Singapore-listed Frasers Centrepoint Trust is selling a mall near Changi airport for S$338 million ($250 million) to a mainland Chinese family, according to sources who spoke with Mingtiandi.
FCT’s manager told the local bourse on Wednesday that it has entered into a sale and purchase agreement with an unrelated third party to offload Changi City Point, a shopping mall directly connected to the Singapore Expo MRT station. People not involved in the deal identified the buyer of the 208,453 square foot (19,366 square metre) shopping centre as members of a family surnamed Zhao from China’s Guangdong province, which had previously been active in the city-state’s property sector.
The trust’s manager plans to use the net proceeds from the proposed sale, estimated to be S$329.7 million, to repay loans and bring down the gearing of one of Singapore’s biggest suburban mall landlords. The sale comes after FCT in June took on a S$419 million green loan from OCBC intended, in part, to refinance maturing debt and support ongoing renovation projects.
“This divestment is part of our strategic portfolio review to strengthen FCT’s portfolio resilience and is in line with our long-term objective to create value for FCT’s unitholders,” said Richard Ng, chief executive officer of the manager. “[It] will also strengthen FCT’s financial position through the lowering of its aggregate leverage, a reduction in average cost of borrowings… and an improvement in the hedge ratio of fixed-rate loans.”
FCT’s manager said the total consideration marks a 4 percent premium to Changi City Point’s S$325 million valuation as of 31 July and will generate an estimated net gain of S$10.9 million once the proposed sale closes by 15 November. The buyer is acquiring the asset at a yield of 4.31 percent on a net property income basis, according to the manager’s statement.
Ng explained that the divestment will allow the Frasers Group-backed REIT to better focus on its core suburban retail strategy. Post-divestment, the trust’s gearing ratio is expected to be trimmed to 37.1 percent from 40.2 percent and it will have reduced its average cost of borrowing to 3.6 percent from 3.7 percent as of 30 June.
He also sees FCT’s portfolio performance improving with committed occupancy rising to 99.3 percent post-deal from 98.7 percent prior to the divestment. The disposal of the shopping centre, which FCT acquired in 2014, is also expected to raise average gross rents in the portfolio by 3.7 percent.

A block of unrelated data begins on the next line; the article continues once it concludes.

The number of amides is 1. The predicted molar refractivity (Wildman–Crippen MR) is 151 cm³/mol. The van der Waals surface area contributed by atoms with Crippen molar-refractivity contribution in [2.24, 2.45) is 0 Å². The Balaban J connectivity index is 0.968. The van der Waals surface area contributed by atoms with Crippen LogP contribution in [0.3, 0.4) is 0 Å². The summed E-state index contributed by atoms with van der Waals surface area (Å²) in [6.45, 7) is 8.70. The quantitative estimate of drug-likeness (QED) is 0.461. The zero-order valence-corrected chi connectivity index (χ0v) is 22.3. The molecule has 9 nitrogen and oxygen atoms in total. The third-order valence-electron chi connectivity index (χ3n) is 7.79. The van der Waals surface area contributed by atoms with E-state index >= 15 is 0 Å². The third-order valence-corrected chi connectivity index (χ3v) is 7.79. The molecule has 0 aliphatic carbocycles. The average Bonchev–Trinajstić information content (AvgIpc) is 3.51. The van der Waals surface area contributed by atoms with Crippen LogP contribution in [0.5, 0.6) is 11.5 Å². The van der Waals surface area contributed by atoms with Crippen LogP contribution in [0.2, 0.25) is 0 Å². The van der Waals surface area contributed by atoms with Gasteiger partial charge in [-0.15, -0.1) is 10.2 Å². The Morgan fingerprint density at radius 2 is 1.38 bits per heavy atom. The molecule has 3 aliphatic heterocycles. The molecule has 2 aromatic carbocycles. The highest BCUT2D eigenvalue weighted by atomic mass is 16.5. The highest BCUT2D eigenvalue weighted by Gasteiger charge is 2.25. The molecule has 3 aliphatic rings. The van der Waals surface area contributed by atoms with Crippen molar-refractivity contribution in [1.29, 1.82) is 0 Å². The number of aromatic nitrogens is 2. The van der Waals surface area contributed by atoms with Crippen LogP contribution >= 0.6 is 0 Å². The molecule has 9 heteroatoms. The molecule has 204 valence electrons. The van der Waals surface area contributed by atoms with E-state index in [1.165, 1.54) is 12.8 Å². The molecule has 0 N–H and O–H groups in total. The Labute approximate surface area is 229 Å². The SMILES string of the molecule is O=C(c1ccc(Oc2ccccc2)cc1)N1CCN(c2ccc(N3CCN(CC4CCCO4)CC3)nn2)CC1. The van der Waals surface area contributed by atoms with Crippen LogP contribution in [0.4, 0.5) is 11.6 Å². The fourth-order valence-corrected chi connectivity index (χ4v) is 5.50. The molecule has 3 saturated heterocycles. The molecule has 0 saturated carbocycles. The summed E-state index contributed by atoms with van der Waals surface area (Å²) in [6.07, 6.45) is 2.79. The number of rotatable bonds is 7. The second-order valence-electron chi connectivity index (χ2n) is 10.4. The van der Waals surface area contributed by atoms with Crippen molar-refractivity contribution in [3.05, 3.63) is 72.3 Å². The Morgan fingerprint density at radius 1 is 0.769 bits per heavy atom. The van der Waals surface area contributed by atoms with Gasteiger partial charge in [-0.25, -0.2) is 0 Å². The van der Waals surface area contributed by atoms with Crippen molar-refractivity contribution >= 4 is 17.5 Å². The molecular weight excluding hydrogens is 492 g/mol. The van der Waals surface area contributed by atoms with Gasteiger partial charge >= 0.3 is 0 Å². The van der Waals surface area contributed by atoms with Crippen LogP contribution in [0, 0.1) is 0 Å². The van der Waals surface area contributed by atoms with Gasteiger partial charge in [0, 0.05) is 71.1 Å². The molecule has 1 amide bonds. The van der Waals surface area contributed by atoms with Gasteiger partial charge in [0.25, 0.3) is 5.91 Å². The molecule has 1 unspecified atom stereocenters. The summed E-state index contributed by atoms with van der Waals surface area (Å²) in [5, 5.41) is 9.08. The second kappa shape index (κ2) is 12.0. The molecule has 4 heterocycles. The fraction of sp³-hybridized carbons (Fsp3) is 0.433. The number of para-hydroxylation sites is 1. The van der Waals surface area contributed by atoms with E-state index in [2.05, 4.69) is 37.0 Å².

Shaun Poh, executive director of capital markets at Cushman & Wakefield, who acted on behalf of the seller, declined to disclose the buyer’s identity but said the 2011-vintage asset presents a value-add opportunity for its next owner.
While FCT has made a series of enhancements to the property, the buyer is looking to do more to improve the mall, he told Mingtiandi on Wednesday.
“The buyer plans to do some further asset enhancements and some minor reconfiguration to work on the tenant mix to enhance the value of the asset and hopefully to ramp up the revenue,” he said. “It’s something they want to do while they continue to operate the mall.”
The Zhao clan is expanding its portfolio in the Lion City six years after making a splash in 2017 with their en bloc purchase of the Citimac industrial complex in District 13 which it acquired for S$430 million, based on local media reports.
Exiting the asset leaves FCT with nine suburban malls in Singapore spanning 2.7 million square feet and valued at S$6.5 billion post-deal.
Located at 5 Changi Business Park Central 1, Changi City Point attracted 7.5 million shoppers last year. The neighbourhood mall comprises three floors and one basement level, housing 128 tenants including supermarket chain FairPrice Finest and Japanese dollar store, Daiso.
The mall booked S$14.57 million in net property income for the fiscal year ending September 2022, which was up 8.4 percent from a year earlier. Changi City Point was 93.7 percent occupied as of 30 September last year, with tenants from the food and beverage sector and the fashion industry contributing 50 percent and 22 percent respectively of the mall’s gross revenue during the fiscal year.
The latest addition to FCT’s portfolio was its 50 percent interest in the 634,630 square foot NEX mall, which it acquired together with its sponsor Frasers Property in January from Mercatus Co-operative Ltd. The joint venture paid S$652.5 million for a half stake in the largest mall in northeast Singapore.
In a separate statement, Cushman & Wakefield’s Poh said investors continued to favour retail assets in Singapore given the positive rental outlook and the relative scarcity of good quality shopping centres in the city-state.
Average rents for prime mall space in Singapore’s suburbs, officially referred to as the Outside Central Region, rose 0.7 percent to S$14.50 per square foot in the second quarter, compared to the first three months of the year, according to a market report by Savills released on Wednesday.
“Market sentiments in the retail sector has (sic) been improving on the back of the tourism recovery,” according to the market report.
Across the city-state, Savills estimates that there will be about 2.7 million square feet of new retail space entering the market from 2023 to 2027. This translates to an average of 547,000 square feet of new supply each year, or roughly half of the 1.1 million square feet of new shops and malls rolled out annually from 2015 through 2019.